State to File Fisheries Management Lawsuit in North Carolina Court of Appeals | New
RALEIGH – State officials are being called upon to appeal the latest petition in a lawsuit filed for alleged mismanagement of North Carolina’s fishery resources.
NC Attorney General’s Office appeals to NC Court of Appeal a lawsuit filed by the state branch of the Coastal Conservation Association. The complaint was filed last November and alleges that state officials have mismanaged coastal fisheries resources.
In January, the state filed a motion to dismiss the lawsuit, but Wake County Superior Court Judge Vartan Davidian issued an order on July 28 dismissing the state’s petition. On September 1, the CCA announced that the state was seeking to appeal the decision.
NC Justice Ministry press secretary Nazeen Ahmed confirmed in an email to News-Times Tuesday, the case is on appeal. No hearing date has been set.
CCA-NC Executive Director David Sneed said the lawsuit was about “more than just the state’s continued allocation of destructive commercial fishing gear.”
“The 113-page complaint shows in detail how North Carolina’s coastal fisheries have suffered and declined under the state’s decades-old management approach of allowing maximum commercial exploitation of the resource,” a- he declared. “As a result of these and other failures to properly manage coastal fisheries, the state violated North Carolina’s constitution and the doctrine of public trust, a legal doctrine under which the state holds certain rights. natural resources in trust for its current and future citizens. . “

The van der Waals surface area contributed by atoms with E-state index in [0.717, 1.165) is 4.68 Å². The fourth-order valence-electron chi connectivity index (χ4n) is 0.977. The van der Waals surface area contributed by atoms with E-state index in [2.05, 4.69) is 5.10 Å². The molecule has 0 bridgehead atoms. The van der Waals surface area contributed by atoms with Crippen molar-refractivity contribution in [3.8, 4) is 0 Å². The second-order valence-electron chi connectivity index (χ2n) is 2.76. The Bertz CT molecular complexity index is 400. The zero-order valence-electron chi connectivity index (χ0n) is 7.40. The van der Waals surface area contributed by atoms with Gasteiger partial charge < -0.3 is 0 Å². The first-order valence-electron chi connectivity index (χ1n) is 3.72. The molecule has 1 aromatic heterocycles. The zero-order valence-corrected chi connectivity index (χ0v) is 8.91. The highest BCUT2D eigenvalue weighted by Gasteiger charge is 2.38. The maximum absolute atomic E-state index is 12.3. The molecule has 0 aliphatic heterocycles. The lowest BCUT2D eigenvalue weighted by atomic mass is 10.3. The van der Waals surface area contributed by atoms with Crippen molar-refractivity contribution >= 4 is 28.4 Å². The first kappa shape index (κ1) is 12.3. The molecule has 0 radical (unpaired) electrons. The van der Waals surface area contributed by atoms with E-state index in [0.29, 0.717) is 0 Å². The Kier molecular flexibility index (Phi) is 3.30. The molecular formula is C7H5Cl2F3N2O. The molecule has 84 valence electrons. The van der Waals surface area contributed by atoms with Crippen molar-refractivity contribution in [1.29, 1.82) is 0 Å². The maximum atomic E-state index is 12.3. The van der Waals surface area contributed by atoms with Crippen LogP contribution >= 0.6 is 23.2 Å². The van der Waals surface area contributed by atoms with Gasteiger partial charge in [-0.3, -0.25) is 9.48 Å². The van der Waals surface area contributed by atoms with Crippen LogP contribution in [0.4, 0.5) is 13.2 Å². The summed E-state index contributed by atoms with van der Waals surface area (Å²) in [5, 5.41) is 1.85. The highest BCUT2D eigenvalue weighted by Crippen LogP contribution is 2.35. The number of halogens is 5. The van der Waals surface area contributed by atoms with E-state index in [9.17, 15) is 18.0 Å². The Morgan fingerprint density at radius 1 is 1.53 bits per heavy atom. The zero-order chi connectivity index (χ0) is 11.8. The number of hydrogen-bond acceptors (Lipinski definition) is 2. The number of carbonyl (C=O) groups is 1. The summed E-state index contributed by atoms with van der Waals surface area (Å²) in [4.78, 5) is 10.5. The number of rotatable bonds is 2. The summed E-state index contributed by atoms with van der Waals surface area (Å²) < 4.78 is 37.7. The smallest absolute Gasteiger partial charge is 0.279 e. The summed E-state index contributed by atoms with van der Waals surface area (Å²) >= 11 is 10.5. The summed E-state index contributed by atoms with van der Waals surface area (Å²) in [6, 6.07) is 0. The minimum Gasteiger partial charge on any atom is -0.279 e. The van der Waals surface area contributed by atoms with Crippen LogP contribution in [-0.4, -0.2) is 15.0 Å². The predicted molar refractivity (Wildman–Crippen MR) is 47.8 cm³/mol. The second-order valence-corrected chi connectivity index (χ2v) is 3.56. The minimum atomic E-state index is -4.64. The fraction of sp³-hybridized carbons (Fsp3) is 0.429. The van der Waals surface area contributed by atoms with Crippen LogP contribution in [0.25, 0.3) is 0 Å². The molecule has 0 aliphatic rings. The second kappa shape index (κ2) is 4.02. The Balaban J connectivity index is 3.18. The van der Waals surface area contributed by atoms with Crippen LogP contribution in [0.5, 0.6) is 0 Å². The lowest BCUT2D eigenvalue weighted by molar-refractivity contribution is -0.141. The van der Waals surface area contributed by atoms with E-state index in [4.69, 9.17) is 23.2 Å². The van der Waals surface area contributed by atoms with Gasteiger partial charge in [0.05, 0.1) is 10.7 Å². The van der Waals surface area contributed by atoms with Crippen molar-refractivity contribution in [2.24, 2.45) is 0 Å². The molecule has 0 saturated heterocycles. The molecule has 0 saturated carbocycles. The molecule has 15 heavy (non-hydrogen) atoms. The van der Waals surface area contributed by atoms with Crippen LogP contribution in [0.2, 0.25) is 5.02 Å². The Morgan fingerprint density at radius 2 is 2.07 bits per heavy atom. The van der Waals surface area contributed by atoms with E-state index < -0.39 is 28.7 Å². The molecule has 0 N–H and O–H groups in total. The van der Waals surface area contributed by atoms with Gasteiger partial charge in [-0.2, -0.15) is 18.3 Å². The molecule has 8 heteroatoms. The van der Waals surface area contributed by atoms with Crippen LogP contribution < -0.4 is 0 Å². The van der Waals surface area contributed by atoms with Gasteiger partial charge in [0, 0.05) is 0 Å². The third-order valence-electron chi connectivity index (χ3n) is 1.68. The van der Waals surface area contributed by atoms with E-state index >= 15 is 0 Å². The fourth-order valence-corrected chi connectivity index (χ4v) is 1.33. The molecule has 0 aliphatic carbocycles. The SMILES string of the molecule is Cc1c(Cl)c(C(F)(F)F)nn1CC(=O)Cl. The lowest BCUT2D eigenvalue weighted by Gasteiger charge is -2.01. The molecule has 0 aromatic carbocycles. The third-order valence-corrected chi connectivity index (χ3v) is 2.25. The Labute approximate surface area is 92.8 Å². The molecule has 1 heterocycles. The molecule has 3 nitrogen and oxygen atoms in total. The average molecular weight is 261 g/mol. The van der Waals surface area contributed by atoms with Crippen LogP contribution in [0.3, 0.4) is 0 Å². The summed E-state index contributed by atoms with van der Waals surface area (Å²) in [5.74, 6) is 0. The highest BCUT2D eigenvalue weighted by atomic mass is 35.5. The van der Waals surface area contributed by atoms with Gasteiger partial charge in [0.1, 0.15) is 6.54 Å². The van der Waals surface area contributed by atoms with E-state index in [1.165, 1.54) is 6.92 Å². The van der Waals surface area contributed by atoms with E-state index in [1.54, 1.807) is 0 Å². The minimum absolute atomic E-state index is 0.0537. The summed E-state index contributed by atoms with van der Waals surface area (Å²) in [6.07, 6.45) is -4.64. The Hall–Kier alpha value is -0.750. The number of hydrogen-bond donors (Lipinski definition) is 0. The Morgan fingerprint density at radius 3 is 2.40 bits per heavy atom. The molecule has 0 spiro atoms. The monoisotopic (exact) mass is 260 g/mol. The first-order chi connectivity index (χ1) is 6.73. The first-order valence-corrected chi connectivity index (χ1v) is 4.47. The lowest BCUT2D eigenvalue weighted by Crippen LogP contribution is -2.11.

According to the initial November 2020 filing, the CCA-NC is asking the court to declare that the state has breached its obligations under the doctrine of public trust and to prohibit the state from committing further offenses.
In response to questions from News-TimesMs Ahmed said the state declined to comment “beyond what is available in public court documents.”
According to a May 27 response in support of the state officials’ nonsuit motion, state attorneys argue that the CCA-NC argument is “attacking a straw man” with its allegations, according to a May 27 response. which state officials claimed sovereign immunity from constitutional claims. They also argue that the doctrine of public trust has not been codified in the North Carolina Constitution and, even if it were, that would not force the state to regulate commercial fishing according to preference. from the Association.
“Regardless of the doctrine of public trust, the constitution still does not oblige the state to regulate commercial fishing as the complainants prefer,” a state official said. “Article I, section 38 protects the right of the public to engage in the act of fishing against encroachment by the state, but does not create any affirmative duty on the state regarding the conservation of resources … The article XIV, section 5 only sets out a retention policy, but does not create a self-executing mandate.
In February, the NC Fisheries Association, a nonprofit organization that supports the commercial fishing industry, filed a motion to intervene and supported efforts to have the lawsuit dismissed.
Contact Mike Shutak at 252-723-7353, email [email protected]; or follow us on Twitter at @mikesccnt.